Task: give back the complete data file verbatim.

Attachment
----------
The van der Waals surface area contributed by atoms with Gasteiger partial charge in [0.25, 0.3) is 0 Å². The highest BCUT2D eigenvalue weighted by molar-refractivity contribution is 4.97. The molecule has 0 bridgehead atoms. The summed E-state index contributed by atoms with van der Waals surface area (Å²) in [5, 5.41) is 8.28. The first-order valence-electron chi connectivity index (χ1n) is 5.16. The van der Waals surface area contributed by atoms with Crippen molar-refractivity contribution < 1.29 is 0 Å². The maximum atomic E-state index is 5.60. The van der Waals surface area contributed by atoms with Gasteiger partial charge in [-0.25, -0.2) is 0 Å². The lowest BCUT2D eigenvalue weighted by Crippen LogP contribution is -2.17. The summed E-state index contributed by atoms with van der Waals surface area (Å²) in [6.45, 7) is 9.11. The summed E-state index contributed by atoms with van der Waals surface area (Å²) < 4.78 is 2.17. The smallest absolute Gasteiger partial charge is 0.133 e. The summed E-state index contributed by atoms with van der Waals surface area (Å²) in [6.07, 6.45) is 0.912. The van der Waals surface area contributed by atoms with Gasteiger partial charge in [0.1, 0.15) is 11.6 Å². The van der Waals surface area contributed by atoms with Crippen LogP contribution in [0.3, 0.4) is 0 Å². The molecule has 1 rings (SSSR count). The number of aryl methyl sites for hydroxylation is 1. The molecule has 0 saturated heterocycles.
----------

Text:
The van der Waals surface area contributed by atoms with Gasteiger partial charge in [0.25, 0.3) is 0 Å². The highest BCUT2D eigenvalue weighted by molar-refractivity contribution is 4.97. The molecule has 0 bridgehead atoms. The summed E-state index contributed by atoms with van der Waals surface area (Å²) in [5, 5.41) is 8.28. The first-order valence-electron chi connectivity index (χ1n) is 5.16. The van der Waals surface area contributed by atoms with Crippen molar-refractivity contribution < 1.29 is 0 Å². The maximum atomic E-state index is 5.60. The van der Waals surface area contributed by atoms with Gasteiger partial charge in [-0.25, -0.2) is 0 Å². The lowest BCUT2D eigenvalue weighted by Crippen LogP contribution is -2.17. The summed E-state index contributed by atoms with van der Waals surface area (Å²) in [6.45, 7) is 9.11. The summed E-state index contributed by atoms with van der Waals surface area (Å²) < 4.78 is 2.17. The smallest absolute Gasteiger partial charge is 0.133 e. The summed E-state index contributed by atoms with van der Waals surface area (Å²) in [6.07, 6.45) is 0.912. The van der Waals surface area contributed by atoms with Gasteiger partial charge in [0.1, 0.15) is 11.6 Å². The van der Waals surface area contributed by atoms with Crippen LogP contribution in [0.3, 0.4) is 0 Å². The molecule has 1 rings (SSSR count). The number of aryl methyl sites for hydroxylation is 1. The molecule has 0 saturated heterocycles.